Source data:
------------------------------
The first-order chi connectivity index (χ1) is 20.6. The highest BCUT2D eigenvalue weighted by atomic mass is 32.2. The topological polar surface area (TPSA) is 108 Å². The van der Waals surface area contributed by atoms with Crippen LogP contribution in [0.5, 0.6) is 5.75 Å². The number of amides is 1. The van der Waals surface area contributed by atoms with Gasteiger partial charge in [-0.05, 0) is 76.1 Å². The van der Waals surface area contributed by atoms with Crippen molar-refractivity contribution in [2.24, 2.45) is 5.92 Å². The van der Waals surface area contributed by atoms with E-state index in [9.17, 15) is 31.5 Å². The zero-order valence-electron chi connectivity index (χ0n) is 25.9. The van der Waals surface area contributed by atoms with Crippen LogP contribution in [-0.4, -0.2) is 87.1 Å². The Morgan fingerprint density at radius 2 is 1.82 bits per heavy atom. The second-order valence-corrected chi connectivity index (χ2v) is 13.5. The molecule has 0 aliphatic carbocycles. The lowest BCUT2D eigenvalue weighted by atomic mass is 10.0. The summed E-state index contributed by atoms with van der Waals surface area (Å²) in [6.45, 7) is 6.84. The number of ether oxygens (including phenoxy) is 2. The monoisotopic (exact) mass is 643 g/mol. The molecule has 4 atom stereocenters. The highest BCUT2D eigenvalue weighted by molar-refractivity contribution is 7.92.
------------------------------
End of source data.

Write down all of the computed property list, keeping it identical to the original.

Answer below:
The first-order chi connectivity index (χ1) is 20.6. The highest BCUT2D eigenvalue weighted by atomic mass is 32.2. The topological polar surface area (TPSA) is 108 Å². The van der Waals surface area contributed by atoms with Crippen LogP contribution in [0.5, 0.6) is 5.75 Å². The number of amides is 1. The van der Waals surface area contributed by atoms with Gasteiger partial charge in [-0.05, 0) is 76.1 Å². The van der Waals surface area contributed by atoms with Crippen molar-refractivity contribution in [2.24, 2.45) is 5.92 Å². The van der Waals surface area contributed by atoms with E-state index in [9.17, 15) is 31.5 Å². The zero-order valence-electron chi connectivity index (χ0n) is 25.9. The van der Waals surface area contributed by atoms with Crippen LogP contribution in [-0.4, -0.2) is 87.1 Å². The Morgan fingerprint density at radius 2 is 1.82 bits per heavy atom. The second-order valence-corrected chi connectivity index (χ2v) is 13.5. The molecule has 0 aliphatic carbocycles. The lowest BCUT2D eigenvalue weighted by atomic mass is 10.0. The summed E-state index contributed by atoms with van der Waals surface area (Å²) in [6.45, 7) is 6.84. The number of ether oxygens (including phenoxy) is 2. The monoisotopic (exact) mass is 643 g/mol. The molecule has 4 atom stereocenters. The highest BCUT2D eigenvalue weighted by molar-refractivity contribution is 7.92.